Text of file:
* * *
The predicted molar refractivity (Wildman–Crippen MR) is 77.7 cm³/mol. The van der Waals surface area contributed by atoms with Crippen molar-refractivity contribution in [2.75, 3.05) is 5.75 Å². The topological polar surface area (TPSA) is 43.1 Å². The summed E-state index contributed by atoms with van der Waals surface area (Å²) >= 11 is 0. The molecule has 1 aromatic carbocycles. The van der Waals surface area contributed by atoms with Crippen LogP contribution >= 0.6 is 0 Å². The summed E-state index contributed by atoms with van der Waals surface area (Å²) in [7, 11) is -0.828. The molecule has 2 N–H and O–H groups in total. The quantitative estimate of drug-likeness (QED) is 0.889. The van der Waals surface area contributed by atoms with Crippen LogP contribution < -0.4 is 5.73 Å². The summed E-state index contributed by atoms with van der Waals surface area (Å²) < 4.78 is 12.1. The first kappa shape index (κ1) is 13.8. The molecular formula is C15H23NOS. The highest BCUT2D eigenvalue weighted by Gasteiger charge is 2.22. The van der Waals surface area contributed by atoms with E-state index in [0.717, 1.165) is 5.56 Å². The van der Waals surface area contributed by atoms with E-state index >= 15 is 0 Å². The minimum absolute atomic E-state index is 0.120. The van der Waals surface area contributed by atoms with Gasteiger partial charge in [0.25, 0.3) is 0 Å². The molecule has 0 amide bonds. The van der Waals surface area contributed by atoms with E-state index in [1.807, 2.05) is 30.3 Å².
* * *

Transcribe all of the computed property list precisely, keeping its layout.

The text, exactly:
The predicted molar refractivity (Wildman–Crippen MR) is 77.7 cm³/mol. The van der Waals surface area contributed by atoms with Crippen molar-refractivity contribution in [2.75, 3.05) is 5.75 Å². The topological polar surface area (TPSA) is 43.1 Å². The summed E-state index contributed by atoms with van der Waals surface area (Å²) >= 11 is 0. The molecule has 1 aromatic carbocycles. The van der Waals surface area contributed by atoms with Crippen LogP contribution >= 0.6 is 0 Å². The summed E-state index contributed by atoms with van der Waals surface area (Å²) in [7, 11) is -0.828. The molecule has 2 N–H and O–H groups in total. The quantitative estimate of drug-likeness (QED) is 0.889. The van der Waals surface area contributed by atoms with Crippen LogP contribution < -0.4 is 5.73 Å². The summed E-state index contributed by atoms with van der Waals surface area (Å²) < 4.78 is 12.1. The first kappa shape index (κ1) is 13.8. The molecular formula is C15H23NOS. The highest BCUT2D eigenvalue weighted by Gasteiger charge is 2.22. The van der Waals surface area contributed by atoms with E-state index in [0.717, 1.165) is 5.56 Å². The van der Waals surface area contributed by atoms with E-state index >= 15 is 0 Å². The minimum absolute atomic E-state index is 0.120. The van der Waals surface area contributed by atoms with Gasteiger partial charge in [0.25, 0.3) is 0 Å². The molecule has 0 amide bonds. The van der Waals surface area contributed by atoms with E-state index in [1.807, 2.05) is 30.3 Å².